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    Formula is OK, but it is not pyrophosphate, it is disodium hydrogen phosphate.

    <rant>Pyrophosphoric acid is something completely different, its fomula is H4P2O7. How you can mix these thing is beyond my comprehension.</rant>

    Do you see connection between salt that was produced, amounts of reagents used, and question I asked earlier about amounts of sodium hydroxide and phosphoric acid that have to be mixed to obtain 0.25 mole of Na2HPO4?

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  14. Apr 19, 2010 #13
    So my reaction is 2 NaOH + H3PO4 --> Na2HPO4 + 2 H2O. The limiting reagent is NaOH because I only have .30 moles NaOH, thus I can only react .15 moles H3PO4 with the 0.30 moles NaOH. This is going to give me 0.15 moles of Na2HPO4. This means that I am going to have 0.05 moles unreacted/non-neutralized H3PO4 and 0.40 moles of Na2HPO4 between what was created with the NaOH and H3PO4 reaction and what was already mixed in the solution in the beginning. So I guess that leaves me with using the Henderson Hasselbach equation. The acid/conjugate base pair is H3PO4 and Na2HPO4. So for my ratio is it 0.40/0.05?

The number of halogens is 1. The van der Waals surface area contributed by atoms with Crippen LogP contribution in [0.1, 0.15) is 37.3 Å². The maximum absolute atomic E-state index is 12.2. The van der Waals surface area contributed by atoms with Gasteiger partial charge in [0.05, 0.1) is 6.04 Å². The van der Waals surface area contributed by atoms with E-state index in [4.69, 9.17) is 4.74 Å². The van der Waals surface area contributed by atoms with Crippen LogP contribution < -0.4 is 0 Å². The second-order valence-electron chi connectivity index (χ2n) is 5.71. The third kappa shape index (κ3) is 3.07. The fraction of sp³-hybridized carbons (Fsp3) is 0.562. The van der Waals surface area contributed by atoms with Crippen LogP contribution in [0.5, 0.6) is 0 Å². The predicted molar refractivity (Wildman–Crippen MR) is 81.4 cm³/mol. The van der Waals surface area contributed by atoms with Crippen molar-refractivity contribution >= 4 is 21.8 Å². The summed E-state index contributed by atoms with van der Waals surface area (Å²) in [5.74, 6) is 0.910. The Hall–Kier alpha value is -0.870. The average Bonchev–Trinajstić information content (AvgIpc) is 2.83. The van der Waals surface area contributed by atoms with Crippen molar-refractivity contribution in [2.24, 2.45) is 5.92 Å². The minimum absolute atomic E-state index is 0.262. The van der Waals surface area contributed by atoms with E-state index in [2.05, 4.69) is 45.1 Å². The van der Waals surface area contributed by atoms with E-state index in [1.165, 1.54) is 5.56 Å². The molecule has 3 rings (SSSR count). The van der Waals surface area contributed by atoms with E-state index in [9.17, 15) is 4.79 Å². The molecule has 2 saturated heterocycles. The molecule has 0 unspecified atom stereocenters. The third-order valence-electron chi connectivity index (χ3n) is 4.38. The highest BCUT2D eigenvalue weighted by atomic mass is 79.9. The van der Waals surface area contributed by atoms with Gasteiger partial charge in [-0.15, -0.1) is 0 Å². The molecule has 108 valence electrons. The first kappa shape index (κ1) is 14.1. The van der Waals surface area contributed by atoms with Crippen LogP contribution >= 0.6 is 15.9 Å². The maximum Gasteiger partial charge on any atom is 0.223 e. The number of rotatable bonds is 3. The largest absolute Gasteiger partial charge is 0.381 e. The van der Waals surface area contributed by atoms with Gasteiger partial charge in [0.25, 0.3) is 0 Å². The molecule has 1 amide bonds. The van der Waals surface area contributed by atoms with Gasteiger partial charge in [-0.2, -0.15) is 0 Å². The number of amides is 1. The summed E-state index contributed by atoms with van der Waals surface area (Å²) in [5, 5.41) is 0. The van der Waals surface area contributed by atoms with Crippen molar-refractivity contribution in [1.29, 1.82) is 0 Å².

15. Apr 19, 2010 #14

    Borek

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    Please don't hurry ahead, as you are making mistakes faster than I can correct them. Answer questions one by one when I ask them.

    That's correct. But it is NOT the reaction that occurs in the buffer solution from the question. As I told you - slow down, you will see where we are leading.

    It doesn't work this way. You don't end with Na2HPO4. There are consecutive neutralization reactions. First, the strongest acid is neutralized - that is, H3PO4. If there is excess base left, strongest acid left will be neutralized - that is, H2PO4-. There is also a third acid, HPO42-, and if there is enough base it can get neutralized as well.